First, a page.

Selectmen discuss long, short-term trash truck solutions
MARION — As Marion struggles to fix one trash truck, its backup truck had its engine explode last week, rendering the engine useless, and leaving the Selectmen and Department of Public Works to fix both trucks.
The Interim Director of the Department of Public Works, Jon Henry, appeared before the Selectmen on March 19 to explain the situation, calling the backup truck’s current engine “non-reparable”
The first truck that broke is scheduled to be completed a week from this Friday. For now the town has been renting another trash truck, which costs $1,200 a day.
Henry has located an old school bus engine in Marion which he believes can be swapped with the engine of the second truck. He states that the Department of Public Works can do the job in a week.
As a result, Henry said, it would take until May 1 for trash collection to be a two-truck-operation again. He added that the route is possible to do with one truck, but only with a lot of overtime.
Though Selectmen initially seemed reluctant to put more money into the trucks, the first of which has had multiple problems over the last few months, Selectman Randy Parker noted that, “if we don’t fix it we’re going to have a truck that’s not worth anything unless someone wants to do a body swap.”
“Now when I have a bad dream it’s about trash trucks,” Selectman John Waterman joked.
For the short-term, Selectmen authorized $6,200 to be spent on one truck $5,000 on the other truck and $1,200 in miscellaneous expenses to go to the finance committee.
The Selectmen and Town Administrator also mulled how to fix the problem more permanently at Town Meeting. The issue of the trash trucks will be presented as two related articles and a ballot question.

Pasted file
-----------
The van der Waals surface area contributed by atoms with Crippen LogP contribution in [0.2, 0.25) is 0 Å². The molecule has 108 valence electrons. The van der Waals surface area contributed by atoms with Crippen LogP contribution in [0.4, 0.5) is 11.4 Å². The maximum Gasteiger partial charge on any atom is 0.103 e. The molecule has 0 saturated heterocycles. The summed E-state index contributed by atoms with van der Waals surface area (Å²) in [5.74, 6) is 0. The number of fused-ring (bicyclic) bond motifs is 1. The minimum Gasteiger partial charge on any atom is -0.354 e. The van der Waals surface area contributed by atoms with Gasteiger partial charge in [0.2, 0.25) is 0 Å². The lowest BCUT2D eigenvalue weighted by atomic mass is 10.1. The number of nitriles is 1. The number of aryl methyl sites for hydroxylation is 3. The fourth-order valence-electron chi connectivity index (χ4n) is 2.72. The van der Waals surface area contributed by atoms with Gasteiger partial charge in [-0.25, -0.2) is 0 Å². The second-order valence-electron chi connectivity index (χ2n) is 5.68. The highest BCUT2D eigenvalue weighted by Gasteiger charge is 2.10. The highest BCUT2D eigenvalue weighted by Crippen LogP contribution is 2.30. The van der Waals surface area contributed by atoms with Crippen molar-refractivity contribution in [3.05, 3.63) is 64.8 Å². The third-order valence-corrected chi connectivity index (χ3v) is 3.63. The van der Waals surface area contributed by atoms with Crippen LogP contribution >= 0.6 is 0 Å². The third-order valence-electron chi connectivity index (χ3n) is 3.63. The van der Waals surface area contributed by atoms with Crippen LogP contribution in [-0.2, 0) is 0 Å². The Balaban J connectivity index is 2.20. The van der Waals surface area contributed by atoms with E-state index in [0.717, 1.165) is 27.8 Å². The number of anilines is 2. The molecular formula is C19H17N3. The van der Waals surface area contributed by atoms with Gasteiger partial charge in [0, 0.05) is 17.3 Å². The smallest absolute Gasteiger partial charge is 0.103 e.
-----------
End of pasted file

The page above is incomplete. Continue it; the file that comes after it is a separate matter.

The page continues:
One warrant article would ask if the town wants to outsource trash pickup and recycling to a commercial provider. The town is currently waiting for the results of an RFP to see how much this would cost.
If the first article is not approved, a second would propose spending $582,090 on a rubbish packer trash truck. If the town elects to outsource collection in the previous warrant article this article will be ignored
The trash truck problem will also trigger a special town meeting within the normal Town Meeting to allow voter to answer a ballot question on whether to spend about $50,000 on the truck.
Town Administrator Paul Dawson said that the issue is “extremely complex, more complex than any other article I’ve worked on in my career.”
After discussing how the town would proceed if the warrant provides one allocation and voters changed the sum on the floor of town meeting, the Selectmen closed the warrant.
This closure finalizes all the details of the warrant except for the price of outsourcing the trash collection, since that figure will arrive Tuesday. It also subjects the final warrant to scrutiny by the Department of Revenue’s legal team before it is accepted and printed.